By Susan L. Smith, JD, MA
The decedent’s family failed to meet their burden of showing that a post-sale warning would have caused the decedent to avoid injury.
In an action brought by the family of a worker who died from asbestos-related mesothelioma, the U.S. Court of Appeals for the Ninth Circuit, in an unpublished opinion, rejected the family’s attempt to reverse the district court’s order granting judgment as a matter of law to two companies that allegedly manufactured and supplied the asbestos-containing products to which the worker had been exposed. The appeals court concluded that the family failed to provide sufficient evidence to support their contention that a post-sale warning from the companies would have altered the decedent’s conduct. Therefore, the appeals court affirmed the order of the district court (Jack v. DCo, LLC, February 22, 2021, per curiam).
The worker developed mesothelioma allegedly caused by his exposure to asbestos-containing products while he worked as an automotive mechanic, a machinist in the U.S. Navy, and a machinist and nuclear inspector at the Puget Sound Naval Shipyard. Following his diagnosis with the disease, he sued multiple companies that allegedly supplied, manufactured, or sold asbestos-containing materials and equipment to which he was exposed over several decades. After he died, his wife and son proceeded as the plaintiffs in the case.
A jury trial was held on claims of negligence, strict liability for design defect, and strict liability for failure to warn against DCo, LLC (f/k/a Dana Companies, LLC) (DCo) and Ford Motor Company (Ford). At trial, the wife and son brought evidence that the decedent used gaskets manufactured or sold by DCo, and brakes and clutches sold by Ford. The jury found that the plaintiffs did not prove their strict liability design defect or failure to warn claims. It also did not reach a verdict on the negligence claims, causing the district court to declare a mistrial as to the negligence claims.
DCo and Ford then renewed their motions for judgment as a matter of law that they initially had brought during trial. The companies contended there was insufficient evidence for a reasonable jury to find that the decedent was exposed to asbestos while working with their products, or that any such asbestos exposure was a substantial factor in causing his mesothelioma. They also argued that the family’s assertion that the companies breached their duty to alert the decedent of their products’ hazards after the point of sale was neither legally cognizable nor supported by substantial evidence.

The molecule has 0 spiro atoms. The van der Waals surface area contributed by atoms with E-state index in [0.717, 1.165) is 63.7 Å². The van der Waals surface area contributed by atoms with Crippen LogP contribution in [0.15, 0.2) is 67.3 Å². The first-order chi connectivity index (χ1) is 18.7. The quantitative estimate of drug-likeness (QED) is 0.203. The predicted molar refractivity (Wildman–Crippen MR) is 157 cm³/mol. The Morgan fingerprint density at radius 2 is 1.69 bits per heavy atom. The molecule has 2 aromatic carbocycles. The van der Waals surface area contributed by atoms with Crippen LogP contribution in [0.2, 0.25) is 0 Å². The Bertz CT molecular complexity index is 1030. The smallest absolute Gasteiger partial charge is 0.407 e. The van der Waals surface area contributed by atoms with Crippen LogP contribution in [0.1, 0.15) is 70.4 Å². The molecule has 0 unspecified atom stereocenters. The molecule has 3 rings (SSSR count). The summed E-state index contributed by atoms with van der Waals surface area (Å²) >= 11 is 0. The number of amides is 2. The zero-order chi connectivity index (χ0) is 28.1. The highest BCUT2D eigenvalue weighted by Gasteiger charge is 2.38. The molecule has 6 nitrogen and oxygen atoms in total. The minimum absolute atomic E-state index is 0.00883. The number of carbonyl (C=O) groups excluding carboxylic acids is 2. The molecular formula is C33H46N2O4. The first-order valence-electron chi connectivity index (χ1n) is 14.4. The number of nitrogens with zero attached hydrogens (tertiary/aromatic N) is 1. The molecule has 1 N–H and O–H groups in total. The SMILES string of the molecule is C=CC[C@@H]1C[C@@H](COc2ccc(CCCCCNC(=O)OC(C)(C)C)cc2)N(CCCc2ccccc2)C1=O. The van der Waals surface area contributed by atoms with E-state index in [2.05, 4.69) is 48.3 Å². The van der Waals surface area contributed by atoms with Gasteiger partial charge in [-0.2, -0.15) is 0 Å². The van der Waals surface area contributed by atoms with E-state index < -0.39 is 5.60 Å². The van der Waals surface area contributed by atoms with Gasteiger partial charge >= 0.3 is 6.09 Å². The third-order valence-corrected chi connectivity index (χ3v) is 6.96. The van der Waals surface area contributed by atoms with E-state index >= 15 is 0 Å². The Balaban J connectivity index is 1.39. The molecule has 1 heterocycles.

District court’s ruling. The district court ruled that the evidence provided by the family was insufficient to show that a failure to warn by DCo and Ford proximately caused the worker’s injuries and death from mesothelioma [see Products Liability Law Daily’s May 31, 2019 analysis]. According to the district court, the family’s theory of post-sale failure to warn liability was inherently speculative, and they did not point to any evidence that the decedent knew he was working with asbestos-containing products at the naval shipyard or in his automotive work.
Breach of post-sale duty to warn. The appeals court concluded that judgment as a matter of law on the post-sale warning claims was proper after determining that the family lacked sufficiently specific evidence to meet their burden to prove that an adequate post-sale warning from the companies would have allowed the worker to avoid injury. Further, the worker’s deposition testimony of the precautions he would have taken did not meet the necessary bar. Therefore, the court concluded that judgment as a matter of law was appropriate.
Premises liability. The appellate court also rejected the family’s premises liability claim against another company, finding that they failed to present sufficient evidence for a trier of fact to conclude that the hazards of take-home exposure to the worker’s family members were or should have been foreseeable to the company before 1955, the last date when the decedent’s son would have been exposed to his father’s clothes. There was almost nothing published about family members of asbestos-exposed workers until 1960. Therefore, the court concluded that the harm to the worker’s family members was not foreseeable and that the company did not owe a duty to the decedent’s son. Therefore, summary judgment was appropriate on this claim as well.
The case is No. 19-35563.
Attorneys: Thomas J. Breen (Schroeter Goldmark & Bender) for Leslie Jack and David Jack. Brian Timothy Burgess (Goodwin Procter LLP) for DCo, LLC f/k/a Dana Companies, LLC. Peder Kristian Batalden (Horvitz & Levy LLP) for Ford Motor Co. Steven M. Crane (Berkes Crane Robinson & Seal LLP) for Union Pacific Railroad Co.
Companies: DCo, LLC f/k/a Dana Companies, LLC; Ford Motor Co.; Union Pacific Railroad Co.
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